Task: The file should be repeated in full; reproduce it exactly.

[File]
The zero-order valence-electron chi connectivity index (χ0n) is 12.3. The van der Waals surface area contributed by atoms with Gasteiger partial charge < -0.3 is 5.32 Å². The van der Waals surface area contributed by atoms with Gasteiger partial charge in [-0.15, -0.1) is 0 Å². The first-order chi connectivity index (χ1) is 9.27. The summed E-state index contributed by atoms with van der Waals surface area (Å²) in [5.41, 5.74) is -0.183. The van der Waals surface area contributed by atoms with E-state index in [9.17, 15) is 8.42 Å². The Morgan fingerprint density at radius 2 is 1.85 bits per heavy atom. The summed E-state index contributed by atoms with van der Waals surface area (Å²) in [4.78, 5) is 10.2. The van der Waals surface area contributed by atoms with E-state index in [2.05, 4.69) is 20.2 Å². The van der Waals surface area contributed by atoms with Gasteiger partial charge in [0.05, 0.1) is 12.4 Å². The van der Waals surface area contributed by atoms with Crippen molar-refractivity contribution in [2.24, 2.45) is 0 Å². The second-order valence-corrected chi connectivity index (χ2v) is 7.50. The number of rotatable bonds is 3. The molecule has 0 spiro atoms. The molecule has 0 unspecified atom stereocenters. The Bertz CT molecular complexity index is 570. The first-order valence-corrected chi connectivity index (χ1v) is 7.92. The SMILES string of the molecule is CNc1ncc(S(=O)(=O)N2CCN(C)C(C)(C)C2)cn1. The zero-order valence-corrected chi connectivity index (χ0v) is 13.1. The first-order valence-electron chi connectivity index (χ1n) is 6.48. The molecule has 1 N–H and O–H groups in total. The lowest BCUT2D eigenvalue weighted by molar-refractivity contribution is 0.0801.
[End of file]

The zero-order valence-electron chi connectivity index (χ0n) is 12.3. The van der Waals surface area contributed by atoms with Gasteiger partial charge < -0.3 is 5.32 Å². The van der Waals surface area contributed by atoms with Gasteiger partial charge in [-0.15, -0.1) is 0 Å². The first-order chi connectivity index (χ1) is 9.27. The summed E-state index contributed by atoms with van der Waals surface area (Å²) in [5.41, 5.74) is -0.183. The van der Waals surface area contributed by atoms with E-state index in [9.17, 15) is 8.42 Å². The Morgan fingerprint density at radius 2 is 1.85 bits per heavy atom. The summed E-state index contributed by atoms with van der Waals surface area (Å²) in [4.78, 5) is 10.2. The van der Waals surface area contributed by atoms with E-state index in [2.05, 4.69) is 20.2 Å². The van der Waals surface area contributed by atoms with Gasteiger partial charge in [0.05, 0.1) is 12.4 Å². The van der Waals surface area contributed by atoms with Crippen molar-refractivity contribution in [2.24, 2.45) is 0 Å². The second-order valence-corrected chi connectivity index (χ2v) is 7.50. The number of rotatable bonds is 3. The molecule has 0 spiro atoms. The molecule has 0 unspecified atom stereocenters. The Bertz CT molecular complexity index is 570. The first-order valence-corrected chi connectivity index (χ1v) is 7.92. The SMILES string of the molecule is CNc1ncc(S(=O)(=O)N2CCN(C)C(C)(C)C2)cn1. The zero-order valence-corrected chi connectivity index (χ0v) is 13.1. The first-order valence-electron chi connectivity index (χ1n) is 6.48. The molecule has 1 N–H and O–H groups in total. The lowest BCUT2D eigenvalue weighted by molar-refractivity contribution is 0.0801.